Stokes was the first to score 150 in the fourth innings of a Test from as low as No. 6 in the batting order. Adam Gilchrist hit 149 not out from No. 7 for Australia against Pakistan, in Hobart in 1999-2000. The previous-best from No. 6, before Stokes' innings, was Asad Shafiq's 137 for Pakistan vs Australia in Brisbane in 2016-17.
Six Australian bowlers took wickets in England's first innings at Lord's. How unusual is this? asked Kasey Anderson from Australia
England's first innings at Lord's provided the seventh instance in the Ashes of six different Australian bowlers taking at least a wicket each. It was, however, their first such instance in the Ashes for more than 60 years, since Sydney 1962-63.
England have done it eight times, and also have the only case of seven men taking a wicket in an Ashes innings, in Melbourne in 1897-98. In all Tests, there are three further instances of seven, and over 100 cases of six.
What's the lowest number of players involved in taking all 20 wickets of an opposition in a Test? I am guessing one answer at least involves Jim Laker. And what's the number for an entire Test match? asked Ashwin from India (not that one, I don't think!)
The Old Trafford Ashes Test of 1956 - when Jim Laker took 19 wickets and Tony Lock one - is one of six Tests in which just two bowlers shared all 20 opposition wickets. It happened to Australia again a few months later, in Karachi, when Fazal Mahmood took 13 wickets for Pakistan and Khan Mohammad seven.
The only instance since then was at Lord's in 1972, when the Australian debutant Bob Massie took 16 of England's wickets, and Dennis Lillee claimed the other four. The earlier instances were by Australia against England in Melbourne in 1901-02 (Monty Noble took 13 and Hugh Trumble seven), England vs Australia at Edgbaston in 1909 (Colin Blythe 11, George Hirst nine), and South Africa against England in Johannesburg in 1909-10 (Bert Vogler 12, Aubrey Faulkner eight).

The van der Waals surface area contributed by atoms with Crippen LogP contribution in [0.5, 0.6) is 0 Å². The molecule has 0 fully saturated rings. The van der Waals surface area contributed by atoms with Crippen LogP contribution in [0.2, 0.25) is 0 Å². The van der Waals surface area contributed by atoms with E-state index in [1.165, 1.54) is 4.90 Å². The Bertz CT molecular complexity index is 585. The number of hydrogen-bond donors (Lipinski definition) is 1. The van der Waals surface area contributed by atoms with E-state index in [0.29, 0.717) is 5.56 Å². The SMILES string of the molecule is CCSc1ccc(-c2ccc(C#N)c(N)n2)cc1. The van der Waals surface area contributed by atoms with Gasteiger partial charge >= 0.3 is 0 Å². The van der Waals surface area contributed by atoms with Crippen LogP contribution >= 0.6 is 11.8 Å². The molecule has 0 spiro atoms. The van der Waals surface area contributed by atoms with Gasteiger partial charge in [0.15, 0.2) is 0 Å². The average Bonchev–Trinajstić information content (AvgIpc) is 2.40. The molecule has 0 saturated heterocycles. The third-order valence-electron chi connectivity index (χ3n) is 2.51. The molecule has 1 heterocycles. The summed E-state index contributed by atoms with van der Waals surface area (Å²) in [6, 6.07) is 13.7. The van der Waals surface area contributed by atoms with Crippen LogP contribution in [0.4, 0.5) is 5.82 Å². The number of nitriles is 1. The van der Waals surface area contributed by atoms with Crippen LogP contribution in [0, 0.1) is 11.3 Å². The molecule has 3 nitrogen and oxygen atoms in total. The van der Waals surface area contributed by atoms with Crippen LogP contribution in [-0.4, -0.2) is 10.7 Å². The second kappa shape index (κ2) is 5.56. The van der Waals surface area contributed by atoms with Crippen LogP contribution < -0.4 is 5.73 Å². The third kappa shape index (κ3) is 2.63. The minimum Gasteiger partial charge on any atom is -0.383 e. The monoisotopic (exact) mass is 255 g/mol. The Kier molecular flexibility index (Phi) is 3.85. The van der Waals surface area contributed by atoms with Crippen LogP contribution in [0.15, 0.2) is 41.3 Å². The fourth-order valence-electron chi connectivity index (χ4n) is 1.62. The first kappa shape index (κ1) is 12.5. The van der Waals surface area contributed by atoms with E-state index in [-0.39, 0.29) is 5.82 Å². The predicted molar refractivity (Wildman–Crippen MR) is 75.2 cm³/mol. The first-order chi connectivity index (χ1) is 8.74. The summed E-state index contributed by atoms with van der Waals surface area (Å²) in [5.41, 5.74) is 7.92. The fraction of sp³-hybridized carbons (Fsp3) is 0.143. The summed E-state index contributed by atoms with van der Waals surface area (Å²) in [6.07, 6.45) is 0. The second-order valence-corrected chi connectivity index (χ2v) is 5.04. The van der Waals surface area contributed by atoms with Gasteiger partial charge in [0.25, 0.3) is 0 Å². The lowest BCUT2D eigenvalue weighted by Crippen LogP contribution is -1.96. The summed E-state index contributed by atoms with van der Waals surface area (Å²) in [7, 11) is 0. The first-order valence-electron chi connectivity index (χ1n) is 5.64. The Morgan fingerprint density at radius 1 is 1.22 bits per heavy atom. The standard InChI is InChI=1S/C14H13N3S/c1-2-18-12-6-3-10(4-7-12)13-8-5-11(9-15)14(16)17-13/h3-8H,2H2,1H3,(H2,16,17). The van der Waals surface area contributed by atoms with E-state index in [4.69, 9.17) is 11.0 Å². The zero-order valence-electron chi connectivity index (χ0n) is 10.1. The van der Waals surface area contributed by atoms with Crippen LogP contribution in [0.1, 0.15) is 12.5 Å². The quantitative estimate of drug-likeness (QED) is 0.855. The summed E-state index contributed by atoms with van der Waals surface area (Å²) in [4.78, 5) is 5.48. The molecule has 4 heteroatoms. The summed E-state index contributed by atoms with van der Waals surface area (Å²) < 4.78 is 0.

There are two Tests in which just six bowlers shared all 40 wickets: England vs South Africa at Headingley in 1998, and Sri Lanka vs Australia in Kandy in 2003-04. Only five bowlers took wickets in the 1901-02 Melbourne match mentioned above, but one batter was run-out.
Who was the first man to score 42 in the second innings of his 24th Test? asked Sudarshan Narayanan Poondi via Facebook
This one made me smile, as I think it's a variation on those old jokes about cricket statisticians pointing out things that had never happened before at Lord's on a wet Tuesday afternoon. But it did make me wonder whether anyone had ever done this - and it turns out four people have.
The first to score 42 in the second innings of his 24th Test match was the allrounder Charles Kelleway, in the course of Australia's innings defeat against England in Melbourne in 1924-25. He was followed in 1971-72 by Bruce Taylor, who made 42 not out to help New Zealand force a draw against West Indies in Port-of-Spain.
This exclusive band was boosted in the current century by Chris Gayle, for West Indies against India in Mumbai in 2002-03, and Martin Guptill, for New Zealand vs West Indies in Kingston in 2012.
Shiva Jayaraman of ESPNcricinfo's stats team helped with some of the above answers.
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Steven Lynch is the editor of the updated edition of Wisden on the Ashes